Making sure your facility’s PPE needs are 100% supported

Are you prepared for the long haul with your PPE needs? Since the COVID-19 pandemic emerged in the U.S., it has intensified the focus on infection control protocols in our nation’s nursing home facilities and other healthcare sectors. Throughout 2020 and 2021, the demand for Personal Protective Equipment (PPE) skyrocketed and the world’s supply chain was stretched to its limits to keep up with the need for these vital products. Many long-term care providers experienced difficulty obtaining affordably-priced, quality medical products that were available for timely delivery. Some even fell prey to fraudsters and substandard supplies.

The Omicron variant and concerns about new strains to come may continue to complicate global supplies of PPE and create worry for nursing homes. The Compliance Store’s medical supply partner, Supply360, has provided for PPE needs and other medical products to nursing homes for 30 years. The company has seen a significant uptick in demand and educates facilities on how to make sure their needs are covered.

“To ensure they have the PPE to protect their residents and staff, facilities need to develop astute vendor relationships,” said Craig Miller, Supply360 vice president. “They need to evaluate whether they just have a supplier or whether they have a partner.”

Do you have a partner for your PPE needs?

Medical supply distributors are the vital connection between healthcare manufacturers and providers. They support the medical supply chain infrastructure that enables providers to focus on delivering care. When the pandemic and its related challenges struck, medical supply distributors were invaluable partners in long-term care facilities finding solutions for safely continuing their operations. Unfortunately, during this time, there was also a surge in opportunistic medical supply brokers. It is estimated that tens of thousands of new PPE broker businesses were started in 2020 alone.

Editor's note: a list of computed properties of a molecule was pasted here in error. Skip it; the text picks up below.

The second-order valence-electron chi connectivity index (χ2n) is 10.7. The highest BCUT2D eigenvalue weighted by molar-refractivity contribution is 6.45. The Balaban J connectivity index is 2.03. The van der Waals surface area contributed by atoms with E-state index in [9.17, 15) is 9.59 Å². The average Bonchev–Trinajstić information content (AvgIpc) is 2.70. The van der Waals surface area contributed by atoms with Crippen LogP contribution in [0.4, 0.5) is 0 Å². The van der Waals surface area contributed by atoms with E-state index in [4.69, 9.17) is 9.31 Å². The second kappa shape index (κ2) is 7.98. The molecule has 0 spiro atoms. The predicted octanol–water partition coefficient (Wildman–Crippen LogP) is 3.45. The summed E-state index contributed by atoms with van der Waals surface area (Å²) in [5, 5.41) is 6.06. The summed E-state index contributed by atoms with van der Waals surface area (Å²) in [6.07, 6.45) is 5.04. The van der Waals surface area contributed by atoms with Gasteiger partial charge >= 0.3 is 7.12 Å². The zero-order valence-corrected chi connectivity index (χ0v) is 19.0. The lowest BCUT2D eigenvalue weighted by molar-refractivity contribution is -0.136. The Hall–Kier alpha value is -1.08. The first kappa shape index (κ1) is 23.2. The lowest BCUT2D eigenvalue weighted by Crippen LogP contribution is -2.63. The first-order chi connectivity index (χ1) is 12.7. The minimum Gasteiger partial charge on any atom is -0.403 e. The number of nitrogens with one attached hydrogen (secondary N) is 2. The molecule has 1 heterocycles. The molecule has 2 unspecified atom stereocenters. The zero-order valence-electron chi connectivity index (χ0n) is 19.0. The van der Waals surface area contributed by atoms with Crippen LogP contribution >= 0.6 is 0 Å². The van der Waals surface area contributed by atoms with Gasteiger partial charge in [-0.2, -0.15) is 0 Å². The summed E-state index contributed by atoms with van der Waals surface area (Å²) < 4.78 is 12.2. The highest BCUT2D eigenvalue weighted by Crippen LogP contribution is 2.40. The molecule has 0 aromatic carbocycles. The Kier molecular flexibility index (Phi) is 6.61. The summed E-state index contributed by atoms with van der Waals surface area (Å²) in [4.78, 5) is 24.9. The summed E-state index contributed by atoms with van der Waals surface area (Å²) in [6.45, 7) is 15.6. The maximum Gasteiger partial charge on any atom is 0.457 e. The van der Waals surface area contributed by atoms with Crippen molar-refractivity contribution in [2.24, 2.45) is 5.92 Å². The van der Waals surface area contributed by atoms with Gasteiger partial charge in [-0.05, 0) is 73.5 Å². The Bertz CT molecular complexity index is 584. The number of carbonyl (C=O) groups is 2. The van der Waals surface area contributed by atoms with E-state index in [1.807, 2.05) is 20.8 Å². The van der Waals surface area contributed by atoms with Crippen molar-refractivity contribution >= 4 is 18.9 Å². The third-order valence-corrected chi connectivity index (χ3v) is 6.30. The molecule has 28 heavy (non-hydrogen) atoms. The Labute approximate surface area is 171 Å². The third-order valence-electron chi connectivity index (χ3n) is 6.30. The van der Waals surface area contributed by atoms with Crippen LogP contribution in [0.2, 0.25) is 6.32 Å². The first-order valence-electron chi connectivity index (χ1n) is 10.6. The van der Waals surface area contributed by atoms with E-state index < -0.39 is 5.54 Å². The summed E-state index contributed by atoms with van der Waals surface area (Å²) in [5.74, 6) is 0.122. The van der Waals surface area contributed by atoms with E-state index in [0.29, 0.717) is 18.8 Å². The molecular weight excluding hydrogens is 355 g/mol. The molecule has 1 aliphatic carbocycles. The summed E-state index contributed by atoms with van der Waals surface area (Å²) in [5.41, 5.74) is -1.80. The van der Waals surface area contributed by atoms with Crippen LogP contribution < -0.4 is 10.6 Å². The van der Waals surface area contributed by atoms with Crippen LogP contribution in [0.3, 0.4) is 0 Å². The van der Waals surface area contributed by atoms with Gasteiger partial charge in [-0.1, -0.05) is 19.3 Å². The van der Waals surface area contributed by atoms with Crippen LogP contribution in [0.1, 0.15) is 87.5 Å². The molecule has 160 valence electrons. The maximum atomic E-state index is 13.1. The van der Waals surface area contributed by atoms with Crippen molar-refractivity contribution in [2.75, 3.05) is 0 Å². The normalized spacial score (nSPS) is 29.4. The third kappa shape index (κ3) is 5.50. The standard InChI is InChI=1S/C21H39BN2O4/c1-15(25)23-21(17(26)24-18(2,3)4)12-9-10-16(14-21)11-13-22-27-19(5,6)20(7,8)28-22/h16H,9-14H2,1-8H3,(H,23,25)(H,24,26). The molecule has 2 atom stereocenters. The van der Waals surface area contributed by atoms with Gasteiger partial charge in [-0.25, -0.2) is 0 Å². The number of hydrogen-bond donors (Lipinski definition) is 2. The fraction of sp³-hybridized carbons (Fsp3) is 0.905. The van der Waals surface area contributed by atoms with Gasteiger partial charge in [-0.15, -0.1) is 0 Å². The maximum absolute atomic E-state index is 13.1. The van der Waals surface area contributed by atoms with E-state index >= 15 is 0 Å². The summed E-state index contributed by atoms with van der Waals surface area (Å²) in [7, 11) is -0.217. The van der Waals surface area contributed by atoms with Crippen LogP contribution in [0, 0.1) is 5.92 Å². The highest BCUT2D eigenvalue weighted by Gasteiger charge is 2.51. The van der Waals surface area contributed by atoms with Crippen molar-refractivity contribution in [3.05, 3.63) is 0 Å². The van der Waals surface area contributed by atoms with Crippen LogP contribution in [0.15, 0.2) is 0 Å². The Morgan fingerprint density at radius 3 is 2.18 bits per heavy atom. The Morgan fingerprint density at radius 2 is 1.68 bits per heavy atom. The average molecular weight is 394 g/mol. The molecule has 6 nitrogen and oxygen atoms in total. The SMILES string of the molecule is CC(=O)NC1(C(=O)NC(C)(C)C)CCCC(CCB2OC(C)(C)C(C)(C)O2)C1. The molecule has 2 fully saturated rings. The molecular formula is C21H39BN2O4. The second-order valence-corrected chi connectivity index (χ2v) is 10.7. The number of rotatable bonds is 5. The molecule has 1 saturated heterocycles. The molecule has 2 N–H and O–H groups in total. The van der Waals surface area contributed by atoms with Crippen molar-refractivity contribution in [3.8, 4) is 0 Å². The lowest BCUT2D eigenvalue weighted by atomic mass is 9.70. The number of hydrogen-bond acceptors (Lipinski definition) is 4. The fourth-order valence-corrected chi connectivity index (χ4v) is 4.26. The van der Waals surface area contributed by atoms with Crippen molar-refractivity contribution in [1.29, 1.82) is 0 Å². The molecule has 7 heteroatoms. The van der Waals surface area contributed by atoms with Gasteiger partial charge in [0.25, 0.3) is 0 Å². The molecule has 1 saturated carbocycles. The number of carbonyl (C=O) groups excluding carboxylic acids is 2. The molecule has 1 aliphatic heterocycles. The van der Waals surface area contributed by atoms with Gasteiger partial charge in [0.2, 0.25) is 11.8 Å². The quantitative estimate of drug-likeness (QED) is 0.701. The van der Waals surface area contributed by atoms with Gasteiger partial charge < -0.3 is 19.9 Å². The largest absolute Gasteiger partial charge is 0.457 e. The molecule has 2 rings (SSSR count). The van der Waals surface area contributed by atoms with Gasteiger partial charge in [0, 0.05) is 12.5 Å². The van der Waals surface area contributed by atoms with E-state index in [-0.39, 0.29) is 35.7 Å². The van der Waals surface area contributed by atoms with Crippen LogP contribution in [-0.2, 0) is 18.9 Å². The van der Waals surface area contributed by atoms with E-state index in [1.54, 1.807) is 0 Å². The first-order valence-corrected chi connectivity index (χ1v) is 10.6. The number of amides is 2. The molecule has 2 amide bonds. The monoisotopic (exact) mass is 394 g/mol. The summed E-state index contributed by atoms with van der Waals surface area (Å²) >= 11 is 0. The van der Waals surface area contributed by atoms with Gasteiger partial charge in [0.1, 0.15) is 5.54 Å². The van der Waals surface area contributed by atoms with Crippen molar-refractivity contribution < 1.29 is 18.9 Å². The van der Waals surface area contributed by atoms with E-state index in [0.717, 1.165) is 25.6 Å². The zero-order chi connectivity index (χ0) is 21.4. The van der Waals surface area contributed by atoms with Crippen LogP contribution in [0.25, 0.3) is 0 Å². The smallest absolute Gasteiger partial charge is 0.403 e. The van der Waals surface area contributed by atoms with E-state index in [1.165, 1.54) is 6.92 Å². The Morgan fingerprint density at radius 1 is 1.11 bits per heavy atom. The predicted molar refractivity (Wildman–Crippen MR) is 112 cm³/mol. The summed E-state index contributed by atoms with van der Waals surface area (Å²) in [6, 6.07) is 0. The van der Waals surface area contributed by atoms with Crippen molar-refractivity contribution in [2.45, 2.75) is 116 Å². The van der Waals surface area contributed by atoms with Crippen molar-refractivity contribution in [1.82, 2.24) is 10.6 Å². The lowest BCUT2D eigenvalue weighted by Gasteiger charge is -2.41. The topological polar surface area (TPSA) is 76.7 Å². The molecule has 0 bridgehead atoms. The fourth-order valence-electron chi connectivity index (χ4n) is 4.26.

“Brokers are not the same as medical supply distributors. This emerging broker market is also not part of the medical product supply chain,” Miller said. “Some of these businesses have no experience working with healthcare.”

Unfortunately, some of these brokers also took advantage of buyers. Some sold inferior products, price gouged or simply scammed their customers. For example, one broker recently pled guilty to allegedly orchestrating a $2 million PPE scheme involving the purchase and delivery of medical gowns that were never fulfilled.

Costly compliance challenges

Substandard products or unfulfilled orders can impact a facility’s survey and bottom line. In 2020, the Centers for Medicare & Medicaid Services imposed more than $10 million in fines on nursing homes for non-compliance with infection control requirements. The average penalty was $55,000. Many of these citations were directly related to PPE needs. The most common type of non-compliance cited was improper use of PPE. Some of the deficiencies noted include staff not wearing PPE or wearing improper PPE, lack of PPE and failure to change contaminated PPE.

“To avoid costly pitfalls, it is important to know the difference between working with a broker and a qualified medical supply distributor,” Miller said. “An experienced distributor offers more agile capabilities that are helpful during shortages.”


  • May not have experience in healthcare supplies or an established network of manufacturers
  • Prices may be one-time deals for the highest price, supply and demand-based
  • Product manufacturers may not be vetted for safety and quality
  • No product delivery or condition guarantees


  • Operate under long-term contracts with factories and healthcare facilities
  • Have expertise in identifying quality and efficacy in products
  • Stick to agreed-upon pricing based on long-term contracts even as demand increases
  • Jump into action to rush products where they are needed
  • Purchase and deliver verified safe, FDA-approved products from the factory to the doorstep of healthcare providers

Whether you choose to work with a broker, medical supply distributor or a combination of both, Miller said it is important to ensure the services and products always match your needs. It is good practice for suppliers to work with you to determine and communicate supply availability, identify appropriate product substitutions, vet manufacturers, source quality products, communicate expected delivery dates.

“Above all, your supplier should address and rectify any supply or service errors in a timely manner,” Miller said. “Lives depend on the work you do and your supplier should respect that.” To learn more about Supply360 call 866-710-7626 or go For a PPE compliance resource from The Compliance Store, click here.